2 :: a[i:4]:00 a[j:0]:00
3 :: a[i:4]:00 a[j:2]:02
3 :: a[i:4]:00 a[j:1]:01

  • Hi Greg, that didn't make the sequences start in parallel. I referred to § 9.3.2 and tried using for loop instead of foreach, with the fork-join keywords (I can't use fork-join_none in my application as the example shows). But still I see the sequences starting in succession. I have updated my original post with the example that didn't work either. – Kaushal Modi Nov 5 '13 at 18:19
  • 1
    @kaushalmodi didn't realize that seq.start(...) was a blocking task method. I have updated my answer with an example. – Greg Nov 5 '13 at 19:28
  • Thank you for the detailed explanation. The example you posted worked perfectly well. I just needed to do some tweaking to fit my UVM environment. – Kaushal Modi Nov 5 '13 at 22:08
  • 3
    BTW, no need for the automatic keyword if this code is inside a class method - all variable declarations inside class methods are automatic by default. The reverse is default static outside of a class, to be backward compatible with Verilog. – dave_59 Nov 6 '13 at 6:24
2

I think that the more "UVM" way to approach this is with a virtual sequence. Assuming you already have a virtual sequencer which instantiates an array of agent sequencers then the body your virtual sequence would look something like this:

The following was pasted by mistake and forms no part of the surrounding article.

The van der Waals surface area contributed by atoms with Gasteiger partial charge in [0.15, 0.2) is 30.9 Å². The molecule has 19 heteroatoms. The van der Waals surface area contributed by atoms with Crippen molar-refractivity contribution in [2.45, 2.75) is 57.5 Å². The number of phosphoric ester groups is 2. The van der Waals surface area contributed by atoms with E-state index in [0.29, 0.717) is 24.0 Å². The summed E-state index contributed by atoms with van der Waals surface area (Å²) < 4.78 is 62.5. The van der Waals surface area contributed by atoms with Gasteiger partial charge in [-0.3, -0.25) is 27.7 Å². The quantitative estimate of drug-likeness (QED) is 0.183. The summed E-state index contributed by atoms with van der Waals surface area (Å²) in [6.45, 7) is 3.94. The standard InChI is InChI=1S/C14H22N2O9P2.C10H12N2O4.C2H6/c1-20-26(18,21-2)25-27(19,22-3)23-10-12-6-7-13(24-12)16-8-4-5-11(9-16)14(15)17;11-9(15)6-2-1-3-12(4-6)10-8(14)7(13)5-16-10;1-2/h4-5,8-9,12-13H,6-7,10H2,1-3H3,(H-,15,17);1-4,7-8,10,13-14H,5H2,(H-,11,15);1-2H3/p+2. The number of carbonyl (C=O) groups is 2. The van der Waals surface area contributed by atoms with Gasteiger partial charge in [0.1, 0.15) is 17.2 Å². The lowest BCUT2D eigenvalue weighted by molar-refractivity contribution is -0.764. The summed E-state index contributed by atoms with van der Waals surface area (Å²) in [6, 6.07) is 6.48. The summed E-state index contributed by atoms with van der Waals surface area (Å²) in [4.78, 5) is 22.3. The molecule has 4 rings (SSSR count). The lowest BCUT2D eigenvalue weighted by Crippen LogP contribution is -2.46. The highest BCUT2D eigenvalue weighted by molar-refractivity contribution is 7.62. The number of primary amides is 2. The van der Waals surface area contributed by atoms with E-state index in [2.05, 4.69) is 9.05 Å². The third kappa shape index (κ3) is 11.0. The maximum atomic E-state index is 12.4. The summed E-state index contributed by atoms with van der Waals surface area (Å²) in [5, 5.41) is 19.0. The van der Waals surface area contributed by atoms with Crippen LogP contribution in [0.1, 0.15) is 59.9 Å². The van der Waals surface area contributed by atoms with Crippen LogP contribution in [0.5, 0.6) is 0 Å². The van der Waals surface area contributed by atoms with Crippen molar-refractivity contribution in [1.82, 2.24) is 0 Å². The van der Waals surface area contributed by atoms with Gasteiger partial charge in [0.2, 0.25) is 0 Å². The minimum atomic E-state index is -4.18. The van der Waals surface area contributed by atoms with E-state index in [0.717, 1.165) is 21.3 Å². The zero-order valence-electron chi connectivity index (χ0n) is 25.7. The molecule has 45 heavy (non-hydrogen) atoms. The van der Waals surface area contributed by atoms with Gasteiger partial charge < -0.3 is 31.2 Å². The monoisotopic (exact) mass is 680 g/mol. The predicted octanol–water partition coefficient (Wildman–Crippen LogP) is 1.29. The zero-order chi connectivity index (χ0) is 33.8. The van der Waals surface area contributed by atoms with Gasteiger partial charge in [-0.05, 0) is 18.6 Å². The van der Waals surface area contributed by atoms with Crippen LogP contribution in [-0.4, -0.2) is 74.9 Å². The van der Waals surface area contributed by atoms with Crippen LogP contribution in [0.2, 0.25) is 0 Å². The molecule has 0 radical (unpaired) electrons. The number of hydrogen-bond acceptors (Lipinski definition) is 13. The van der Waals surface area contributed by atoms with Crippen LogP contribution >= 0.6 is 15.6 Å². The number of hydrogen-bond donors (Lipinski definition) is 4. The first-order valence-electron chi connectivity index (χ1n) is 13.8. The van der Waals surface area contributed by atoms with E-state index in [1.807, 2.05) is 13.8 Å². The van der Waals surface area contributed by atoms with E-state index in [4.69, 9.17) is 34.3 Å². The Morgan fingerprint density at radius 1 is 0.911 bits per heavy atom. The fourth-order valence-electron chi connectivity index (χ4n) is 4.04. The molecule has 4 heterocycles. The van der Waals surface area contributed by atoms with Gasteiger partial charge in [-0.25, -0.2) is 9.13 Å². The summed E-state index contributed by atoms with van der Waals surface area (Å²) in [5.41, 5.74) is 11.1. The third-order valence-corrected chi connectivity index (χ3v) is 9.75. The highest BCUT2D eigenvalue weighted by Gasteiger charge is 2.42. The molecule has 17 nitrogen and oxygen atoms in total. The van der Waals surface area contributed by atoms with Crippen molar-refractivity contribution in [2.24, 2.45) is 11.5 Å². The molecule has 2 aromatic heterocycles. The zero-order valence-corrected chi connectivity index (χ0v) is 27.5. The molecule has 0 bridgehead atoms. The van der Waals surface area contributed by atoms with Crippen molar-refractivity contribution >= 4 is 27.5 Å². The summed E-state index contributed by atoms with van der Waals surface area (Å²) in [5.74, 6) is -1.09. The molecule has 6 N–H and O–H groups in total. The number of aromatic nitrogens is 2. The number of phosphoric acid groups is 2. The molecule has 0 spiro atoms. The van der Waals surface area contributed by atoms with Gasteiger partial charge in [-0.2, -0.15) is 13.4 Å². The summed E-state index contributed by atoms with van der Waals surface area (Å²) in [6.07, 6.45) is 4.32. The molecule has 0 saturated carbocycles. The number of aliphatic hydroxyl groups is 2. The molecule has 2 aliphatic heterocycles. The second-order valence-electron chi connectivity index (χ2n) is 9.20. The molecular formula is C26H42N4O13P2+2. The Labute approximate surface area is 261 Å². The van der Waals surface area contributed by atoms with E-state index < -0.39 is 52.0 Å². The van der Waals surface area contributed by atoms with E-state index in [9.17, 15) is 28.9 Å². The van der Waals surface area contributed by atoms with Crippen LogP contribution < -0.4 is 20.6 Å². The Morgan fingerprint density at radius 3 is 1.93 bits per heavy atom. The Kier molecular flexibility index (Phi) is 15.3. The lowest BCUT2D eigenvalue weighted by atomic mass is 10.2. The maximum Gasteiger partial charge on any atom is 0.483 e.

fork
  begin: isolation_thread
    foreach(p_sequencer.agent_sqr[i])
      automatic int j = i;
      fork
        begin
          `uvm_do_on(seq, p_sequencer.agent_sqr[j]);
        end
      join_none
    end
    wait fork;
  end: isolation_thread
join

This has worked for me in the past.

1

Greg's solution below helped me derive the solution to my UVM based problem. Here is my solution:

The below fork-join block resides in the main_phase task in a test case class. The wait fork; statement waits for all the fork statements in its scope (= the foreach_fork begin-end block) to finish before proceeding further. An important thing to note is that the wrapping fork-join around the begin-end was required for setting the scope of wait fork; to the foreach_fork block.


fork 
  foreach_fork : begin
    seq_class seq [`CONST];
    foreach(env.agt[i])
      begin
        int j = i;
        seq[j] = seq_class::type_id::create
                  (.name($sformatf("seq_%0d", j)), .contxt(get_full_name()));
        fork
          begin
            seq[j].start(env.agt[j].sqr);
          end
        join_none // non-blocking thread
      end
    wait fork;